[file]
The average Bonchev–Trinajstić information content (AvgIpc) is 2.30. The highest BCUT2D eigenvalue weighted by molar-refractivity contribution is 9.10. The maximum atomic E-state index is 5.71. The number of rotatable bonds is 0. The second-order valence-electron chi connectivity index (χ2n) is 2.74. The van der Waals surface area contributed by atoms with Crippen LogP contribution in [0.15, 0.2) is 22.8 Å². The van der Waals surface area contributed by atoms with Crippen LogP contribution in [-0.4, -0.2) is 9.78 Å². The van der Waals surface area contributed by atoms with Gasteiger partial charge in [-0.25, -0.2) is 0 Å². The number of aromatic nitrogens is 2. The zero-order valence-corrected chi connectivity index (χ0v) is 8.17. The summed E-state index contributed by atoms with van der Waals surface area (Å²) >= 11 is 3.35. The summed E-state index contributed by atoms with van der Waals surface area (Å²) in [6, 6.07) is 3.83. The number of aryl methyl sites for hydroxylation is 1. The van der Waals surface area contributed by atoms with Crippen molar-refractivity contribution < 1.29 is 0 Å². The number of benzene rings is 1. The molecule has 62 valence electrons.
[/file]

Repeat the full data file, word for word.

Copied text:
The average Bonchev–Trinajstić information content (AvgIpc) is 2.30. The highest BCUT2D eigenvalue weighted by molar-refractivity contribution is 9.10. The maximum atomic E-state index is 5.71. The number of rotatable bonds is 0. The second-order valence-electron chi connectivity index (χ2n) is 2.74. The van der Waals surface area contributed by atoms with Crippen LogP contribution in [0.15, 0.2) is 22.8 Å². The van der Waals surface area contributed by atoms with Crippen LogP contribution in [-0.4, -0.2) is 9.78 Å². The van der Waals surface area contributed by atoms with Gasteiger partial charge in [-0.25, -0.2) is 0 Å². The number of aromatic nitrogens is 2. The zero-order valence-corrected chi connectivity index (χ0v) is 8.17. The summed E-state index contributed by atoms with van der Waals surface area (Å²) >= 11 is 3.35. The summed E-state index contributed by atoms with van der Waals surface area (Å²) in [6, 6.07) is 3.83. The number of aryl methyl sites for hydroxylation is 1. The van der Waals surface area contributed by atoms with Crippen molar-refractivity contribution < 1.29 is 0 Å². The number of benzene rings is 1. The molecule has 62 valence electrons.